An animal is slaughtered at different occasions and for different reasons, only cows, goats and chicken are slaughtered for ancestors. Another cultural tradition is ‘iladi’, which is for remembering the dead. I remember when it was done at; it started when my late mother’s close friend had dreams about her. She said that when she came to her in a form of a dream, she told her that she cannot come home because she wasn’t told to come in. My mother’s friend first told her sister, who is a traditional healer and that’s when we knew that ‘iladi’ had to be done. For ‘iladi’ we first went to her grave, burnt incense to speak to her and the other family members and asked for forgiveness, than slaughtered chicken. We also prepared her favourite food, fruits and Zulu traditional food (including Zulu beer). All of that was done on Friday afternoon and on Saturday, people were called to join us and all the food prepared was only eaten on Saturday. Before burning of incense, we prayed to God, for everything to go well, together with the traditional healer.

Zulu traditions have slightly changed, they may be done a little different from family to family and it may also depend on the community you are from. But there are some aspects of the traditions that do not change.

Ayanda Ngcobo

My name is Ayanda Siphesihle Ngcobo, I am 19 years old but will be turning 20 this November. I grew up in Inanda Newtown A and still residing there. I belong to the Zulu culture; my home language is isiZulu so I am very familiar with traditional Zulu culture. Cultural traditions may shift over time, they don’t completely change but ways of performing rituals slightly change. That makes it a little bit difficult for a young person like me to know all the traditions of the Zulu culture. I may observe when rituals are being performed and usually ask my grandparents about most traditions but they may sometimes disagree on certain traditions.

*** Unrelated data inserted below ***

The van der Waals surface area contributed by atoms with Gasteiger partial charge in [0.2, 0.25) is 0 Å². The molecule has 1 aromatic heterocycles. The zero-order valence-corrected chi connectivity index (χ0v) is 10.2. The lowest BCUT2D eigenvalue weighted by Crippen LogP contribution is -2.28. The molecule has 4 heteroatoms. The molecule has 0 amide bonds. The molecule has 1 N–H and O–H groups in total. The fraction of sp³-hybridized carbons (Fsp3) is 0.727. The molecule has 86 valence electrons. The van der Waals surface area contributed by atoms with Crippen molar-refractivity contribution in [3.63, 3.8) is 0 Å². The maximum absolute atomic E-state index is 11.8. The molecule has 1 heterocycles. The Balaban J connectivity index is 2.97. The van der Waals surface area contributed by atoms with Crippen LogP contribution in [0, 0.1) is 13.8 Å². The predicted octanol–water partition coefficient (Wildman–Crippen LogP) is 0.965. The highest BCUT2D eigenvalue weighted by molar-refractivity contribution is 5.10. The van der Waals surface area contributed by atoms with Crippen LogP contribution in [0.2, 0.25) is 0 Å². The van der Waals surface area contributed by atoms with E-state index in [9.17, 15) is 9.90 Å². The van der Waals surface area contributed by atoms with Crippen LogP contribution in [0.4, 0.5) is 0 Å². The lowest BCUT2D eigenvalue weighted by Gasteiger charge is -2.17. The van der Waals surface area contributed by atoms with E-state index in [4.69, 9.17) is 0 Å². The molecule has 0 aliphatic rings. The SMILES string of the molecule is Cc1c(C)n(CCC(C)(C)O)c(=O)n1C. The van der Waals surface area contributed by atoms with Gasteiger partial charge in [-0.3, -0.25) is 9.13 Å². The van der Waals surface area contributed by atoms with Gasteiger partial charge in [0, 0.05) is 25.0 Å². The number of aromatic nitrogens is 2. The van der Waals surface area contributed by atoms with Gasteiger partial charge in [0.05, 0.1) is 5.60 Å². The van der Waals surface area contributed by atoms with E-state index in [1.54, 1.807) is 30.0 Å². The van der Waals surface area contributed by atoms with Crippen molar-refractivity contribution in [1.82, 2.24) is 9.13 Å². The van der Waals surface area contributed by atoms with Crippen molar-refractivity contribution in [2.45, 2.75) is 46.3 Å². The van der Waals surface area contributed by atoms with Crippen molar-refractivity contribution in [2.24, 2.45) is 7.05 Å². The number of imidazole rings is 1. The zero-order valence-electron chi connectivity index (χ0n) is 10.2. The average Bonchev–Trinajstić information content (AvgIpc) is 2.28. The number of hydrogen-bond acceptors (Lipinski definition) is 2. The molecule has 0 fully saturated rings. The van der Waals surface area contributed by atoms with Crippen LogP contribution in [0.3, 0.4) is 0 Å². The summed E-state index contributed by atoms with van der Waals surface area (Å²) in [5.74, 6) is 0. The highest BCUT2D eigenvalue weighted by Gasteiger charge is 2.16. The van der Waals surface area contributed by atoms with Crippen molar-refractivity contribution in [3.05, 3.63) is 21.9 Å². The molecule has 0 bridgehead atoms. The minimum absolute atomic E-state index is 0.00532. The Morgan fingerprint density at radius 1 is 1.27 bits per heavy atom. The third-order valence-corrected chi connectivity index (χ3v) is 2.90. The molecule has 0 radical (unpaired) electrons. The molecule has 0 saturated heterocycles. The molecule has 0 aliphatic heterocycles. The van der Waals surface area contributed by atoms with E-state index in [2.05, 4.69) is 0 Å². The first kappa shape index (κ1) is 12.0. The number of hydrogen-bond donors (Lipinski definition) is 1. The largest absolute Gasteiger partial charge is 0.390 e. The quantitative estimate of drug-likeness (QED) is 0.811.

August 2012

This post is also available in: Zulu

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8 Responses to “Respecting the dead”

  1. From nandipha:

    I gusha yona ayi funwa ngama dlozi?

    Posted on October 9, 2013 at 1:41 pm #
    • From Student Editor:

      Hey Nandipha
      igusha liyahlatshwa nalo kodwa kwimicimbi esemiqoka eyokuxhumana namadlozi, inkukhu, imbuzo nenkomo izilwane zama dlozi.

      Posted on October 11, 2013 at 11:54 am #
  2. From Rowan St John:

    Hello- My name is Rowan and I’m very interested in Ancestry and ritual. I live in Western Massachusetts and I practice Ancestry healing and Family Constellations. Family Constellations come from a man named Bert Hellinger who worked with the Zulu people first as a missionary and he learned about their traditions and created something from what he learned that other people could use to help heal imbalances or troubles with their Ancestry.